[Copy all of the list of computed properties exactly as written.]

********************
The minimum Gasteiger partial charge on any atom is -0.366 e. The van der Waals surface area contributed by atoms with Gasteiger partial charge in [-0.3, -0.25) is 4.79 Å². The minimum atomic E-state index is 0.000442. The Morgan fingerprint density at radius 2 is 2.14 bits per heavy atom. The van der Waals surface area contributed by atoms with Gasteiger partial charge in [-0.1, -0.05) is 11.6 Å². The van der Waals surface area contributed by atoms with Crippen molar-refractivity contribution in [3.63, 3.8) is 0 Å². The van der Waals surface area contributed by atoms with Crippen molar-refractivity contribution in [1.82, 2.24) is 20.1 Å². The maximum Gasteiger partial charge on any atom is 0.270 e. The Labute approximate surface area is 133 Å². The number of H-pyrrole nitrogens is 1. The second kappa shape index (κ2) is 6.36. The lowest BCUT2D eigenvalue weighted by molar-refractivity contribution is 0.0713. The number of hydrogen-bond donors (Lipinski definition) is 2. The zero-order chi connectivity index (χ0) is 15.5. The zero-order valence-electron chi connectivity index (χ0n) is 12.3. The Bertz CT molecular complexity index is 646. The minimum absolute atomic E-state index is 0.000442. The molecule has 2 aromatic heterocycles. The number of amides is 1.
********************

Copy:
The minimum Gasteiger partial charge on any atom is -0.366 e. The van der Waals surface area contributed by atoms with Gasteiger partial charge in [-0.3, -0.25) is 4.79 Å². The minimum atomic E-state index is 0.000442. The Morgan fingerprint density at radius 2 is 2.14 bits per heavy atom. The van der Waals surface area contributed by atoms with Gasteiger partial charge in [-0.1, -0.05) is 11.6 Å². The van der Waals surface area contributed by atoms with Crippen molar-refractivity contribution in [3.63, 3.8) is 0 Å². The van der Waals surface area contributed by atoms with Crippen molar-refractivity contribution in [1.82, 2.24) is 20.1 Å². The maximum Gasteiger partial charge on any atom is 0.270 e. The Labute approximate surface area is 133 Å². The number of H-pyrrole nitrogens is 1. The second kappa shape index (κ2) is 6.36. The lowest BCUT2D eigenvalue weighted by molar-refractivity contribution is 0.0713. The number of hydrogen-bond donors (Lipinski definition) is 2. The zero-order chi connectivity index (χ0) is 15.5. The zero-order valence-electron chi connectivity index (χ0n) is 12.3. The Bertz CT molecular complexity index is 646. The minimum absolute atomic E-state index is 0.000442. The molecule has 2 aromatic heterocycles. The number of amides is 1.